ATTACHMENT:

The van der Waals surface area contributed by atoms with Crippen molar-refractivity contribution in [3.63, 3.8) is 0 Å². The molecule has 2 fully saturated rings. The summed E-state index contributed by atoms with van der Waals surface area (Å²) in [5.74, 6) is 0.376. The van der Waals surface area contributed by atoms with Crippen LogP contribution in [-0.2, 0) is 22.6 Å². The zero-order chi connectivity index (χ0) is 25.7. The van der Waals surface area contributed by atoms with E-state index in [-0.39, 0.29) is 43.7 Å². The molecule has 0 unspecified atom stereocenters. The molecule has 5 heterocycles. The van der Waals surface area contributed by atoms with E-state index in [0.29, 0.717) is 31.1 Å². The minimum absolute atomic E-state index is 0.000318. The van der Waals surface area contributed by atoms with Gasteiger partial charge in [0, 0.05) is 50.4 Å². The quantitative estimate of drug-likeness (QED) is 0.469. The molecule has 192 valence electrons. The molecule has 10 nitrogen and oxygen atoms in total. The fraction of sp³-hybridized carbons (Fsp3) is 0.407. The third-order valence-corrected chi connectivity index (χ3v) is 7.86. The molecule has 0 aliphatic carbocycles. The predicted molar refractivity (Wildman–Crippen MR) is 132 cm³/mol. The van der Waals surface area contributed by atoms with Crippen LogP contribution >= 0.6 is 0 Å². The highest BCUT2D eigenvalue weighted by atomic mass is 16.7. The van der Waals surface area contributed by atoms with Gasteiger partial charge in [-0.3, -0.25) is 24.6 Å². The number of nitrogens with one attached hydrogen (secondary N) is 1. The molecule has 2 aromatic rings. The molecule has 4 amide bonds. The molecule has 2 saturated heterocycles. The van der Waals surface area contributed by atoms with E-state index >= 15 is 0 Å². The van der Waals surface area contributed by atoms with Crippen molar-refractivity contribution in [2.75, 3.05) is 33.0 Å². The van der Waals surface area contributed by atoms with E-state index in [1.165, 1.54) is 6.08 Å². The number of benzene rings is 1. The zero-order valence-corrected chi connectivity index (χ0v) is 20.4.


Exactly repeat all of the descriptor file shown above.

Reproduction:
The van der Waals surface area contributed by atoms with Crippen molar-refractivity contribution in [3.63, 3.8) is 0 Å². The molecule has 2 fully saturated rings. The summed E-state index contributed by atoms with van der Waals surface area (Å²) in [5.74, 6) is 0.376. The van der Waals surface area contributed by atoms with Crippen LogP contribution in [-0.2, 0) is 22.6 Å². The zero-order chi connectivity index (χ0) is 25.7. The van der Waals surface area contributed by atoms with E-state index in [-0.39, 0.29) is 43.7 Å². The molecule has 0 unspecified atom stereocenters. The molecule has 5 heterocycles. The van der Waals surface area contributed by atoms with E-state index in [0.29, 0.717) is 31.1 Å². The minimum absolute atomic E-state index is 0.000318. The van der Waals surface area contributed by atoms with Gasteiger partial charge in [0, 0.05) is 50.4 Å². The quantitative estimate of drug-likeness (QED) is 0.469. The molecule has 192 valence electrons. The molecule has 10 nitrogen and oxygen atoms in total. The fraction of sp³-hybridized carbons (Fsp3) is 0.407. The third-order valence-corrected chi connectivity index (χ3v) is 7.86. The molecule has 0 aliphatic carbocycles. The predicted molar refractivity (Wildman–Crippen MR) is 132 cm³/mol. The van der Waals surface area contributed by atoms with Crippen LogP contribution >= 0.6 is 0 Å². The highest BCUT2D eigenvalue weighted by atomic mass is 16.7. The van der Waals surface area contributed by atoms with Gasteiger partial charge in [-0.3, -0.25) is 24.6 Å². The number of nitrogens with one attached hydrogen (secondary N) is 1. The molecule has 2 aromatic rings. The molecule has 4 amide bonds. The molecule has 2 saturated heterocycles. The van der Waals surface area contributed by atoms with E-state index >= 15 is 0 Å². The van der Waals surface area contributed by atoms with Crippen molar-refractivity contribution in [2.75, 3.05) is 33.0 Å². The van der Waals surface area contributed by atoms with E-state index in [1.165, 1.54) is 6.08 Å². The number of benzene rings is 1. The zero-order valence-corrected chi connectivity index (χ0v) is 20.4.